Staffing shortages are, unfortunately, nothing new for many healthcare organizations. Many pandemic-related factors, including increasing retirements and resignations from COVID-fatigue, have made the health care labor crisis worse. Add in increasing absences due to quarantine and illness, a reduction in foreign-educated nurses due to immigration limits, and highly-compensated “travel” RN positions, it’s not surprising that 16 percent of US hospitals had critical staffing shortages as of Oct 1. Staff shortages in healthcare are projected to reach 3.2 million by 2026.

 

Vaccine Mandates - Patient Benefits, Potential Staffing Challenges 

The federal government has proposed a vaccine mandate requirement for Medicare and Medicaid participating healthcare providers that would cover more than 17 million healthcare workers. 

Some healthcare providers are concerned that this mandate could further fuel staffing shortages. While vaccine compliance rates have been high among healthcare workers, some executives fear that losing even a very small number of workers to mandates could have a significant impact.

Many healthcare organizations, including the American Hospital Association (AHA), have advocated for vaccine mandates describing them as a “logical fulfillment of the ethical commitment of all healthcare workers to put patients as well as residents of long-term care facilities first." Many large healthcare organizations, including Kaiser Permanente, have already implemented vaccine mandates and have retained over 99% of their staff. They have reported small numbers of employees lost to resignation or termination.

The AHA acknowledges that while vaccine mandates have many benefits, they could be difficult for smaller or more rural health systems that have limited sourcing options for nurses. Rural hospital executives concerned about having insufficient patient care staff have been reluctant to voluntarily implement mandates. 



Providers Need Innovative Staffing Solutions 

As healthcare providers navigate the mandates, it’s clear they will need to be more resourceful and efficient in caring for patients. Even without mandates, staffing shortages will persist and any innovative solution that improves patient care with less staff should be considered. Some of these solutions may involve shifting the way care is delivered to appeal to a larger or different pool of clinical resources. For example, many nurses that have burned out on the hospital floor or in a physician practice, may be willing to consider returning to the field in a flexible, remote, part-time position.

While it may be impractical for a physician’s office to hire and manage a part-time, remote RN that only provides virtual care, they could outsource this function to a company that has a pool of remote RNs to serve exactly that function. This could allow a practice to dramatically expand the reach of their virtual care programs without adding to their current workload, or possibly even reducing the workload of in-office RNs.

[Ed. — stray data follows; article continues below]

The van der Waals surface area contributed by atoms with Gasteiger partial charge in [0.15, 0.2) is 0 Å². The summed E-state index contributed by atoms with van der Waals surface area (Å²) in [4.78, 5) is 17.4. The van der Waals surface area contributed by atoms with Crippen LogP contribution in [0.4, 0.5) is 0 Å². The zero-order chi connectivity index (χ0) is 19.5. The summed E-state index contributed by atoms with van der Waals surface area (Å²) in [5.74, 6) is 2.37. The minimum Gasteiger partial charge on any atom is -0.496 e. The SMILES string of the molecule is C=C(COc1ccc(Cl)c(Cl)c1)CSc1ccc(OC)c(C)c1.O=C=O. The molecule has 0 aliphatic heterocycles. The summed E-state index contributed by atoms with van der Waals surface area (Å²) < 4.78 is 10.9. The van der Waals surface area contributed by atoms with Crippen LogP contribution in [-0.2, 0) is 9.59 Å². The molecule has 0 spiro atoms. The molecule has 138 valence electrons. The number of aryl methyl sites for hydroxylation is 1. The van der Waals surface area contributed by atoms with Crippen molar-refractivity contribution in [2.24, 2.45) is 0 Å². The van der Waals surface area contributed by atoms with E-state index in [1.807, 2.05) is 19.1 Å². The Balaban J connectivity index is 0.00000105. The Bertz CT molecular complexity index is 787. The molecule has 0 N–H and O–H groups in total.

Managed RPM Can Help Alleviate Staffing Challenges

Remote Patient Monitoring (RPM), a digital health solution that allows providers and their staff to monitor patients’ health from a distance, is a great place to start. Many RPM providers, including Optimize Health, offer managed RPM services where the RPM company provides outsourced RNs that act as an extension of your existing clinical staff team. This allows your practice to increase the direct clinical care time patients are receiving without directly hiring new staff, and may help reduce the number of routine patient calls your overworked nurses directly field on a daily basis. 

If you are considering outsourcing or partnering with an RPM partner that provides nurses to assist with remote care services, what should you look for? We suggest conducting a virtual interview with your potential partner and ensuring the clinical staff not only demonstrates excellent clinical skills, but can effectively engage with patients in a virtual environment. Nurses working with patients in a virtual environment not only need to be comfortable with technology, they may need to be able to explain technology to patients as well. They also need a strong work ethic, an ability to work independently, and a passion for using motivational strategies to drive patient behavior changes.

The pandemic has fundamentally and permanently changed the way we deliver and receive services and healthcare is no exception. When implemented correctly, leveraging remote work and virtual care has the potential to both improve patient care and increase your staffing capacity.

 

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If you would like to speak with one of our RPM experts about increasing patient engagement, without increasing the workload on your current clinical staff, contact us for a free consultation.

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